800,000 New Yorkers just lost their federal unemployment benefits

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Since the onset of the coronavirus pandemic, New York City has been hit economically like no other major American city, as a sustained recovery has failed to take hold and hundreds of thousands of workers have yet to find a place. full-time employment.

On Sunday, the city, like other communities across the country, suffered another blow: the pandemic-related federal unemployment benefit package, which kept families afloat for 17 months, expired.

Soon, around $ 463 million in weekly unemployment assistance for New York residents comes to an end, threatening to upend the city’s nascent economic rebound and slash the only source of income so some can pay rent. and shopping for groceries in a city plagued by inequalities.

About 10 percent of the city’s population, or about 800,000 people, will see federal assistance cut, although many will continue to receive state benefits.

Benefits were the only income for the many self-employed and contract workers whose jobs are at the heart of the city’s economy and vitality – taxi drivers, artists and hairdressers, among others – and who are not entitled to benefits. regular unemployment benefits.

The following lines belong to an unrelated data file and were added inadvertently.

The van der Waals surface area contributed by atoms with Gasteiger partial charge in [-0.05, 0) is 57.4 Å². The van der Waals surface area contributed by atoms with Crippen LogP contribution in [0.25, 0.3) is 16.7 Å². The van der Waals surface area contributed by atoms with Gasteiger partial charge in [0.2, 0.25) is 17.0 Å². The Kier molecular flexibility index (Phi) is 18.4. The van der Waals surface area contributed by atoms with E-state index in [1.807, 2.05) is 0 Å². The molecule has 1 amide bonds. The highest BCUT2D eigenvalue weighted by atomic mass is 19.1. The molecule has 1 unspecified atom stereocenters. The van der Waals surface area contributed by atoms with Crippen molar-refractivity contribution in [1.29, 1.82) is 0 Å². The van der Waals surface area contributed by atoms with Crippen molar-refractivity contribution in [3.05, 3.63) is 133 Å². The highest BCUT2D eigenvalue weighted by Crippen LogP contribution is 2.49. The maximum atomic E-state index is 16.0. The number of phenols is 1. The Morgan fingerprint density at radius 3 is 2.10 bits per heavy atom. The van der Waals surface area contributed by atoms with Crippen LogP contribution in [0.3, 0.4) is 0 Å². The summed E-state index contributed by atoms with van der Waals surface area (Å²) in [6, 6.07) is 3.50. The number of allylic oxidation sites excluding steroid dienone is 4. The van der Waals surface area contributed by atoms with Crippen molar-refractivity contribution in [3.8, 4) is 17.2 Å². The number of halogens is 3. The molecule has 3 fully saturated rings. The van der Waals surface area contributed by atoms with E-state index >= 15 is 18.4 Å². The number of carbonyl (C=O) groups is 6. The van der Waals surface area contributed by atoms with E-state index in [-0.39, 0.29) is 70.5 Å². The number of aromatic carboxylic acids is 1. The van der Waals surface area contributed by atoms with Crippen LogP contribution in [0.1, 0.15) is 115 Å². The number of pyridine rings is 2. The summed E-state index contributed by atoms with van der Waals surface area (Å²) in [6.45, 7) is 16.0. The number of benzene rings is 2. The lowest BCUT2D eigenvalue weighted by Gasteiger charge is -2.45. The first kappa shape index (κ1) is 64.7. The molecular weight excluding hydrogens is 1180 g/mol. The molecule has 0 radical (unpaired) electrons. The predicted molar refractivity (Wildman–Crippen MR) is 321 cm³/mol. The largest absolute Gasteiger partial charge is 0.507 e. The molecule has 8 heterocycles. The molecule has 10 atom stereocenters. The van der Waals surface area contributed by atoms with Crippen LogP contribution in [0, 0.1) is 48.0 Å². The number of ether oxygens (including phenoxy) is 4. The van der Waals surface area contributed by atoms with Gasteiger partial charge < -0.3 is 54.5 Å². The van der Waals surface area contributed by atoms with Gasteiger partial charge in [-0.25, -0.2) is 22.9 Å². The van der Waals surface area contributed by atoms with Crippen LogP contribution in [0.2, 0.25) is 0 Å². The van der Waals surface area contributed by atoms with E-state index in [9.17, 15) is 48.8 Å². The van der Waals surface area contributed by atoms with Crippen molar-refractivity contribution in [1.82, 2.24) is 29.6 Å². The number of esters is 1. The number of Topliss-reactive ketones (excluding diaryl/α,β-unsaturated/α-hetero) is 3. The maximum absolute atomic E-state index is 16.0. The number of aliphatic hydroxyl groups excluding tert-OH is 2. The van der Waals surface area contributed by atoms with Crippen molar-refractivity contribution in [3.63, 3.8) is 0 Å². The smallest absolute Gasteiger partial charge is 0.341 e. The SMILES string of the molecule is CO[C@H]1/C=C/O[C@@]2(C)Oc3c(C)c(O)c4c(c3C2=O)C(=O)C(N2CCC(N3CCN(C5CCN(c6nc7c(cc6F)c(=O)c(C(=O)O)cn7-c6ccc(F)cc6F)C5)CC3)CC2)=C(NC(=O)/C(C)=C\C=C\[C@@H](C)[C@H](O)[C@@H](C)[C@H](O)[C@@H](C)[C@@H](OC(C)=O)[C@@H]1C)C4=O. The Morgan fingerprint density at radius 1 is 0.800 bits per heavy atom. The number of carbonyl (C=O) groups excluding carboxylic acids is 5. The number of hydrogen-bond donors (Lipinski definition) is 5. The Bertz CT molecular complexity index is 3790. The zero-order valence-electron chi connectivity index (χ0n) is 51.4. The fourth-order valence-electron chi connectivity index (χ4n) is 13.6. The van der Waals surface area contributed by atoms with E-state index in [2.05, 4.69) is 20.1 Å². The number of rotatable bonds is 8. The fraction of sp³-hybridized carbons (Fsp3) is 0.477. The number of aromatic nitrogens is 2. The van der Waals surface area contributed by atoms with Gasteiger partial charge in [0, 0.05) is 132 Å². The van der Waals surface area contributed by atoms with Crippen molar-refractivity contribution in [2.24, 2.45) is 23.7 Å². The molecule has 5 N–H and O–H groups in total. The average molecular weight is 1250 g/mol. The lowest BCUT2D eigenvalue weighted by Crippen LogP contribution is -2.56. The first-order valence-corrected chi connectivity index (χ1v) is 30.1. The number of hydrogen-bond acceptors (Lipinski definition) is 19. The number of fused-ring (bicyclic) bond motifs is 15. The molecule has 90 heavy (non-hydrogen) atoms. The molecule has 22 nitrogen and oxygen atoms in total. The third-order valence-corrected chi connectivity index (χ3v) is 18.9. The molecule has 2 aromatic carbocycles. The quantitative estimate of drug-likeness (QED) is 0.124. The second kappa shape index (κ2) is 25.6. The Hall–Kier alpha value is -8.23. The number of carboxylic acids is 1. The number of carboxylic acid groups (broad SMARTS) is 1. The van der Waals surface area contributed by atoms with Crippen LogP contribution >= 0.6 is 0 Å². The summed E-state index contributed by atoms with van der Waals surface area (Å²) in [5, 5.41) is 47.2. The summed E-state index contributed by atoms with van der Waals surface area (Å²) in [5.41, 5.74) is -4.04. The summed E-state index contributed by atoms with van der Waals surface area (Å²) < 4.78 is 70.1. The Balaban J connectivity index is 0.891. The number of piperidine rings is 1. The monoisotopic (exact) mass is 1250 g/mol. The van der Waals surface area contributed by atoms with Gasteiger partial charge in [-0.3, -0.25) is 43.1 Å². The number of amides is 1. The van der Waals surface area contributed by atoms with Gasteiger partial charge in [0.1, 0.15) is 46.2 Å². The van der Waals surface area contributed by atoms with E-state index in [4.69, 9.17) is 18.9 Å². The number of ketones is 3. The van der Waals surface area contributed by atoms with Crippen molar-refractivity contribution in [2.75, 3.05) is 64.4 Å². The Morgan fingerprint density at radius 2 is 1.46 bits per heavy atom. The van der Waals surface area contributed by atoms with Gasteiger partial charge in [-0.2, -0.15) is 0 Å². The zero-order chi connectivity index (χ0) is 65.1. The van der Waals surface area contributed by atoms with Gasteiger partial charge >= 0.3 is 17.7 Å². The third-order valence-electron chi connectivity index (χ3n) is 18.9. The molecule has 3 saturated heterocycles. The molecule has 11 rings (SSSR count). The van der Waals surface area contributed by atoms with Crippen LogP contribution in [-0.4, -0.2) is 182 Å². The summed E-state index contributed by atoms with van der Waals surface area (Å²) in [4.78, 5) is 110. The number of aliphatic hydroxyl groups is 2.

“Just cutting people off is ridiculous and it’s unethical and it’s evil,” said Travis Curry, 34, a freelance photographer who will lose all his help, about $ 482 a week. “If we can’t buy food or go to local businesses because we don’t have the money to live in New York, how will New York come back? “

Federal officials say more Americans are ready to return to work, and Republican lawmakers and small business owners have blamed the benefits of discouraging people from working at a time when there are a record number of job vacancies. ‘use.

In recent weeks, President Biden has said states like New York with high unemployment rates could look to leftover federal pandemic aid to extend benefits after his administration decided not to ask the government. Congress to authorize an extension.